What has been described by one member of my ward at church as “the most rewarding church service” he’s ever given–including his mission–and has miraculously given another friend at church a discovery about her own family history? The LDS Church has had its indexing web site up for a while now, but I didn’t try it until last week, after my bishop challenged ward members to get involved. It’s amazing and I encourage everybody to try it and help. You don’t even have to be Mormon–anybody can do this, and it really is fun!
Go to www.FamilySearchIndexing.org and click on “volunteer” on the right side. You’ll get some easy directions and then you start “indexing,” which means that you’re part of a worldwide effort to digitize old census, marriage, and other vital records so they’ll be preserved forever and be available for anyone to access instantly online. When you sign up, a scanned copy of one such record will appear on your screen, and your job is simply to read the old record and type the information into the fields provided on the screen.
I’ve found my history-loving and puzzle-solving interests piqued by this great opportunity. (And, yes, someone in my ward did get sent–despite the physical odds being millions to one against it–a page with one of her own ancestors on it.) As I read these pages, I find myself not only trying to decode some pretty bad handwriting and wrapping my head around some odd names, but also trying to figure out some life stories. Sometimes I’m just impressed by what these records teach us about life a hundred years ago.
Here’s a screen shot of a page I was working on this afternoon, from the 1920 census in the county of Spartanburg, South Carolina:
You can see the fields on the bottom third of the screen where you enter the information from the picture of the record in the top two thirds. Here’s the biggest thing I noticed as I did this page:
- Margaret Emory was living with two daughters and a granddaughter. Margaret was a widow, as was her 31-year-old daughter Betty–presumably little Dora’s mother. What was life like for these four women, living together, two of whom had lost husbands?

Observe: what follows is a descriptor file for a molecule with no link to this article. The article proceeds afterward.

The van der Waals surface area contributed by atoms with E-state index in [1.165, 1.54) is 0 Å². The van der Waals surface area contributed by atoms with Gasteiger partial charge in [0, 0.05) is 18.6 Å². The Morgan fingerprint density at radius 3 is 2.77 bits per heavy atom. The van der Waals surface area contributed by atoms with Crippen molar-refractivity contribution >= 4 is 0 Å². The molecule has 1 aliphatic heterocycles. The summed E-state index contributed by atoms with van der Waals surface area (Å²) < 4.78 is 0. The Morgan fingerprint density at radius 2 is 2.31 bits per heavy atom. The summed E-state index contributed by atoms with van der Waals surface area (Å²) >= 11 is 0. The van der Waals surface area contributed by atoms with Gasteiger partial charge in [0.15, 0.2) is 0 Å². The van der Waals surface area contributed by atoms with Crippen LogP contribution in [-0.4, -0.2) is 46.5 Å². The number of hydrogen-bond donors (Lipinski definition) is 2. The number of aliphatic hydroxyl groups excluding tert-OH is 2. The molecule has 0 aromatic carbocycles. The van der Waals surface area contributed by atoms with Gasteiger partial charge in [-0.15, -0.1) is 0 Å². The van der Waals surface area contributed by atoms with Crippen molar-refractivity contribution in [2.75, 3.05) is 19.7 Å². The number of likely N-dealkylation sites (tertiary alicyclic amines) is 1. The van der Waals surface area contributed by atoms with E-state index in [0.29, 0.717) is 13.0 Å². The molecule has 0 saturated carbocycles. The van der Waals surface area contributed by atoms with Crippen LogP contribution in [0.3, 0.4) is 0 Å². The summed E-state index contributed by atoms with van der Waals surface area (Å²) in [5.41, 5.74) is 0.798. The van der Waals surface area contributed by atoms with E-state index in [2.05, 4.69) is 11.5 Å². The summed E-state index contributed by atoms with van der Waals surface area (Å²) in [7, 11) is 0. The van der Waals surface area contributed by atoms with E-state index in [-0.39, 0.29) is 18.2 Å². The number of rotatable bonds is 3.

- The Emory family reminds me of a batch I did last Sunday, where three siblings in their 20’s lived together–two sisters and a brother, the oldest sister being listed as head of household. Why were none of them married? Where were their parents? Why would they still be together? My theory is that they were orphans who had grown so close as they struggled to raise themselves that they continued to cling together as adults.
- On that same page last week, I remember seeing a few women whose job was listed on the right side as “school teacher.” (Sadly, they were all single. School marms, apparently.) Several children on the same page were listed as “in school.” Were the women on their block their teachers? What was that like? The one time I had a kid in summer school say that he’d seen me playing outside my house with my kids, I was terrified of what he might do if he got angry. I presume the world was different back then.
Here’s a shot of the same page, further down:
Some thoughts here:
- 21-year-old Charlie Mathis is married to sixteen-year-old Pearl. Not only that, but they already have a baby. At least they appear to be making it on their own. How did Pearl’s dad feel about all this?
- The Prices have a son named “Spurgon.” Part of the fun of this project has been actually seeing people named Edith, Agnes, and Derwood. Invariably, when I see those names, they’re children. Spurgon’s a new one, though.
- The only black family in the neighborhood is the Conners, a 23- and 24-year-old who already have a 10-year-old son. Like most of the families around there, his career is listed as farmer. I hope they did alright in life, and I hope people treated them well.
- Sometime between having Nora and having Hubert, the Hudgins family moved from North Carolina to South Carolina. Were they moving to be closer to wife Lilly’s family? Her birthplace is listed as South Carolina, as opposed to husband Jerome’s birthplace in North Carolina. How did Jerome feel about that move?